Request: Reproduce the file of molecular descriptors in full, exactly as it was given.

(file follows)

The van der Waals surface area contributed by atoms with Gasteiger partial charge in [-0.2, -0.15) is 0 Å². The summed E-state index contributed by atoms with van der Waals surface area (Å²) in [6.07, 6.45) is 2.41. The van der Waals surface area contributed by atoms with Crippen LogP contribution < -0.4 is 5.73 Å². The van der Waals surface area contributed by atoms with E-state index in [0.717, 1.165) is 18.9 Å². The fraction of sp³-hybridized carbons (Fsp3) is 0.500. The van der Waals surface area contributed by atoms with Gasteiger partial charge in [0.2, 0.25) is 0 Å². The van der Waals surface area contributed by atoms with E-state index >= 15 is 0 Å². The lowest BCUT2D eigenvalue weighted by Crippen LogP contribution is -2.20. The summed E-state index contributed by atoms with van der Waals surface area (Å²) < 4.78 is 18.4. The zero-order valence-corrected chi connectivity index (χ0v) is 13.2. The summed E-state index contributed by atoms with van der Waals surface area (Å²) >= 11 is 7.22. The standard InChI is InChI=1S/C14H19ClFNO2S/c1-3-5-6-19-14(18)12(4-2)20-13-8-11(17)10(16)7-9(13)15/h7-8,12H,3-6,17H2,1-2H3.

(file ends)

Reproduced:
The van der Waals surface area contributed by atoms with Gasteiger partial charge in [-0.2, -0.15) is 0 Å². The summed E-state index contributed by atoms with van der Waals surface area (Å²) in [6.07, 6.45) is 2.41. The van der Waals surface area contributed by atoms with Crippen LogP contribution < -0.4 is 5.73 Å². The van der Waals surface area contributed by atoms with E-state index in [0.717, 1.165) is 18.9 Å². The fraction of sp³-hybridized carbons (Fsp3) is 0.500. The van der Waals surface area contributed by atoms with Gasteiger partial charge in [0.2, 0.25) is 0 Å². The van der Waals surface area contributed by atoms with E-state index >= 15 is 0 Å². The lowest BCUT2D eigenvalue weighted by Crippen LogP contribution is -2.20. The summed E-state index contributed by atoms with van der Waals surface area (Å²) < 4.78 is 18.4. The zero-order valence-corrected chi connectivity index (χ0v) is 13.2. The summed E-state index contributed by atoms with van der Waals surface area (Å²) >= 11 is 7.22. The standard InChI is InChI=1S/C14H19ClFNO2S/c1-3-5-6-19-14(18)12(4-2)20-13-8-11(17)10(16)7-9(13)15/h7-8,12H,3-6,17H2,1-2H3.